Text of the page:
On the other hand, several courts have determined that sexual rumors were not “because of” sex because they were about a man and woman’s sexual behavior – so-called “equal opportunity harassment.” In Lewis v. Bay Industries, Inc., a Wisconsin federal trial court held that workplace rumors about a woman and her boss were not actionable. Kyla King was promoted from receptionist to travel manager, and rumors were circulated that she was having sex with the male president of the company and had received the promotion and gifts as a result. These rumors were spread by administrative support staff and upper-level executive employees. King was also subjected to disparaging comments, some of which were gender-based. When her co-worker, Timothy Lewis, complained to management on Ms. King’s behalf, he was eventually fired. He filed a retaliation claim under Title VII and the trial court held that Lewis could not have reasonably believed that King was subjected to discrimination on the basis of sex because the rumors were about both a male and female.
In Duncan v. City of Denver, the Tenth Circuit Court of Appeals (with jurisdiction over Oklahoma employers), used the same rationale when it ruled in favor of the employer, despite years of harassing conduct endured by Cynthia Duncan, a Denver police officer. Duncan alleged there were widespread rumors that she was having sex with her superiors, including rumors that she had sex with her sergeant on the captain’s desk. On one occasion, “concerned officers” sent an anonymous letter to the mayor with salacious allegations about numerous officers, including Duncan. The letter asserted that she had been sleeping with the deputy chief, had received promotions because of this sexual liaison, and had also been having sex with another deputy chief. This letter fueled stories that she had achieved her rank in exchange for sexual favors. A second anonymous letter was sent after Duncan was transferred to another office, claiming that Duncan used sexual relationships with superiors to gain influence.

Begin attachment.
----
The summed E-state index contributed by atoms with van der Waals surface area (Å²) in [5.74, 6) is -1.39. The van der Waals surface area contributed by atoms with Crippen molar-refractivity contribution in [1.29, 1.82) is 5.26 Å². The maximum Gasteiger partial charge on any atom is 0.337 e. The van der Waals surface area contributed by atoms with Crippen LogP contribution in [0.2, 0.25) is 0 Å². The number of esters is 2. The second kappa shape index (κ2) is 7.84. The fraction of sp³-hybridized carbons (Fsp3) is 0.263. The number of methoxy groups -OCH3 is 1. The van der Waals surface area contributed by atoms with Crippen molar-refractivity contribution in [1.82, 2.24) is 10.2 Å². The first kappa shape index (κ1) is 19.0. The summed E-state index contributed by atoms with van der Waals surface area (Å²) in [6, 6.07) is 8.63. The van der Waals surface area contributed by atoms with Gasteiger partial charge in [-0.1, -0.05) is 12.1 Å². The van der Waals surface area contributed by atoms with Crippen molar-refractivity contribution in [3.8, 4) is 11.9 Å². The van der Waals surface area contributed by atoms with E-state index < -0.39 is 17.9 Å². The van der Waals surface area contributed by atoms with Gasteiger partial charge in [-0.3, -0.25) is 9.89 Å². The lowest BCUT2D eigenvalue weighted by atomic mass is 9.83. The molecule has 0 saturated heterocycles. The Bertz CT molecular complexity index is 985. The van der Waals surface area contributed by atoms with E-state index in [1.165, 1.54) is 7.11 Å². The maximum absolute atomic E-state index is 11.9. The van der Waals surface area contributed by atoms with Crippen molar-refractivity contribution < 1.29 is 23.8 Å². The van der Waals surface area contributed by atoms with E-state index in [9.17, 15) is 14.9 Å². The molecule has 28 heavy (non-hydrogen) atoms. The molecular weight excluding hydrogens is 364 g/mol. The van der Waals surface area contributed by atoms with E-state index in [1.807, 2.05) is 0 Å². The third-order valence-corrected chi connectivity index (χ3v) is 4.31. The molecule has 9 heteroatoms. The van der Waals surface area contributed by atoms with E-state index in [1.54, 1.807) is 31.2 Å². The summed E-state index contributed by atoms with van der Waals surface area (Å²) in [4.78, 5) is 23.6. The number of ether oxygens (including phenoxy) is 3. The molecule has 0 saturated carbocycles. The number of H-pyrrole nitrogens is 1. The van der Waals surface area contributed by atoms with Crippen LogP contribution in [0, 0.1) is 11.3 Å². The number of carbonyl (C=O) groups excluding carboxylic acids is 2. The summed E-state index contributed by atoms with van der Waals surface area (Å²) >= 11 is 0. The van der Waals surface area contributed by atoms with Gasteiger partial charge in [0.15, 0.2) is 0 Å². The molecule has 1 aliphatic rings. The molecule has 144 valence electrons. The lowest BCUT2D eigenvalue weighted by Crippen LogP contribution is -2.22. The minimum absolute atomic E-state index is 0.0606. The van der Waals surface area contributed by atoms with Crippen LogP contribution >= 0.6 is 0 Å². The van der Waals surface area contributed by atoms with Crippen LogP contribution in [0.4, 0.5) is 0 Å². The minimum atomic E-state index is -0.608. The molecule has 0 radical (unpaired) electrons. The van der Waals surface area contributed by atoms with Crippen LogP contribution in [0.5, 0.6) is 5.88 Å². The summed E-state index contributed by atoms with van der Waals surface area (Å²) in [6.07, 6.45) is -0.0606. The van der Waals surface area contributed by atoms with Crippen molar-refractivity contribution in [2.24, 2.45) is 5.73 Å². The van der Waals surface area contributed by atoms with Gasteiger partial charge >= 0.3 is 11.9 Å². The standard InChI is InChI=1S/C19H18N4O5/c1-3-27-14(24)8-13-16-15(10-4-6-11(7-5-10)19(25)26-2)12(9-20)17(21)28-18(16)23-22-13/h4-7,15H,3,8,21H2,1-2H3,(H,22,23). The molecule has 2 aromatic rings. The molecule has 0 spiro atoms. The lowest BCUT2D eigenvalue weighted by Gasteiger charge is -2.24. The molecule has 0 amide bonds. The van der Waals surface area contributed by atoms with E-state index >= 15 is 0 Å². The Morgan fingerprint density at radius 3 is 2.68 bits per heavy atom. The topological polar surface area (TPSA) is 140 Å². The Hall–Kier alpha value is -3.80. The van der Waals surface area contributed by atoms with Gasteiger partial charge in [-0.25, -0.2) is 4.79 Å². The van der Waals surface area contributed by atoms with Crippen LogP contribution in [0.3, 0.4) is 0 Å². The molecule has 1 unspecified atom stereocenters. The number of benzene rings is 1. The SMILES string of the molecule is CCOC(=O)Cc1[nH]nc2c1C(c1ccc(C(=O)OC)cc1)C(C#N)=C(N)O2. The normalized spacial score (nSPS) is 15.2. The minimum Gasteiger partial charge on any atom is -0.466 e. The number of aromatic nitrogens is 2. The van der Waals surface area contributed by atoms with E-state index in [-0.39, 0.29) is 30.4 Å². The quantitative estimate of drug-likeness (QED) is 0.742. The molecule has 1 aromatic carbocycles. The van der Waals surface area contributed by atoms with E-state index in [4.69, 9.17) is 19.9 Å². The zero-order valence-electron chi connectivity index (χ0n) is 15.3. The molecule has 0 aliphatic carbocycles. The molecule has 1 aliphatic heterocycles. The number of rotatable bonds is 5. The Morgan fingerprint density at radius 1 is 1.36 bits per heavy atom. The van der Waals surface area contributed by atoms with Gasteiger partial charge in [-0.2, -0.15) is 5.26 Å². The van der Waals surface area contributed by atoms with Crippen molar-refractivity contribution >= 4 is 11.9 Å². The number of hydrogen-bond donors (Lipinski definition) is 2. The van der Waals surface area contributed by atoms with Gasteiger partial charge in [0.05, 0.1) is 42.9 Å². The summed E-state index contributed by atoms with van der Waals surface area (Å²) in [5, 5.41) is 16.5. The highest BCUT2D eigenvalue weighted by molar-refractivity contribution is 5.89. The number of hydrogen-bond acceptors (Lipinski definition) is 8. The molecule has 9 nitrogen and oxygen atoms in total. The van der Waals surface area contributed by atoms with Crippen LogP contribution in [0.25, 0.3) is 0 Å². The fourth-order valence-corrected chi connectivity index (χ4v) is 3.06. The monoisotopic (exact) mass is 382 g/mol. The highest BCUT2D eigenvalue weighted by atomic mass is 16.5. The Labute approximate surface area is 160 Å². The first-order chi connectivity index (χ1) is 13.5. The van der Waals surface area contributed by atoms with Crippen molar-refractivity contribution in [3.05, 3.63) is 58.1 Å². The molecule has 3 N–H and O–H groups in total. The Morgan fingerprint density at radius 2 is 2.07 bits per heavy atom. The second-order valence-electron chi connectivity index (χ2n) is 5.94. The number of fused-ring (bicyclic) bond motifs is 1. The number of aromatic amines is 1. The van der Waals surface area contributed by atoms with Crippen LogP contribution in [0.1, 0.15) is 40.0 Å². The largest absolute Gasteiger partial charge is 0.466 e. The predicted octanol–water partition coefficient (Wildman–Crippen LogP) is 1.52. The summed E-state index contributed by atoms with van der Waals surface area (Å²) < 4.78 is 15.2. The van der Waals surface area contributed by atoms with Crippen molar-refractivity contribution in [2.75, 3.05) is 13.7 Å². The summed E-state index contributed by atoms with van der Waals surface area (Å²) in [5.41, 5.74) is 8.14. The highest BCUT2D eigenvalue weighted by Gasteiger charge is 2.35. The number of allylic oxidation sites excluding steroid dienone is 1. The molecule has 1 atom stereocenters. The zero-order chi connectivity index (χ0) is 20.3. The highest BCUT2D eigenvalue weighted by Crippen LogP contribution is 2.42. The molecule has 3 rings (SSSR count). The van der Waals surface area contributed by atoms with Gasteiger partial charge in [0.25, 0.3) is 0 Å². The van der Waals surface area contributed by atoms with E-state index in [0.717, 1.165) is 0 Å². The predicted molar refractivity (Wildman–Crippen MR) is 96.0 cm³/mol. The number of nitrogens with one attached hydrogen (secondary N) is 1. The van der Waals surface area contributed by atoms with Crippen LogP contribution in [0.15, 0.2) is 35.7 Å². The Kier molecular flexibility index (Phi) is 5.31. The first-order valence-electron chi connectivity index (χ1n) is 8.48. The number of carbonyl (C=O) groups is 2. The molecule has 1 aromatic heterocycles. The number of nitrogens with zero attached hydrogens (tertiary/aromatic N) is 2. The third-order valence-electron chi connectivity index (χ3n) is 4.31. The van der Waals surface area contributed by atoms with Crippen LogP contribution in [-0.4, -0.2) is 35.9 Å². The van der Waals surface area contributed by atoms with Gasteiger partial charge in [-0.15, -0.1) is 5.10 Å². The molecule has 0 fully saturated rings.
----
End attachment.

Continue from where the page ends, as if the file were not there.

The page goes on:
The Tenth Circuit Court of Appeals concluded that the sexual rumors about Duncan were not “because of” sex. The first anonymous letter was not “because of” sex because it also included allegations about male officers. The second anonymous letter was not “because of” sex because the allegations that Duncan was having a relationship with a male officer did not single her out.
What does this mean today?
The #MeToo movement and an increasing awareness of gender issues in society inevitably affects the judiciary. Contemporary feminists refer to the practice of criticizing a woman’s real or perceived sexual promiscuity as “slut-shaming.” This is based on the double standard where women are called to task for their sexuality; men are congratulated for the exact same behavior. The concept of “slut-shaming” manifests itself in the spreading of sexual rumors in the workplace where a female employee has engaged allegedly in sexually promiscuous behavior with a male superior or co-worker. In effect, accusing a woman of being sexually promiscuous calls into doubt her desirability as a competent and professional employee and colleague. Increasingly, courts recognize this gender-based insult is offensive because it is based on gender stereotypes that “good” women are not sexually promiscuous – thus, sexual rumors are deemed “because of” sex. This trend is likely to continue.
Bottom line: Don’t turn a blind eye to rumors of preferential treatment in the workplace. Rumors alleging a woman is sexually promiscuous essentially accuse her of violating gender norms for female behavior. Suggestions that a female employee has slept her way to success have a very real effect of harming her reputation and credibility in the workplace. Courts increasingly recognize that the “equal opportunity harasser” defense makes little sense in these instances. Employers should train managers to be sensitive to this gender issue and human resources must take steps to stop sexual rumors when they start.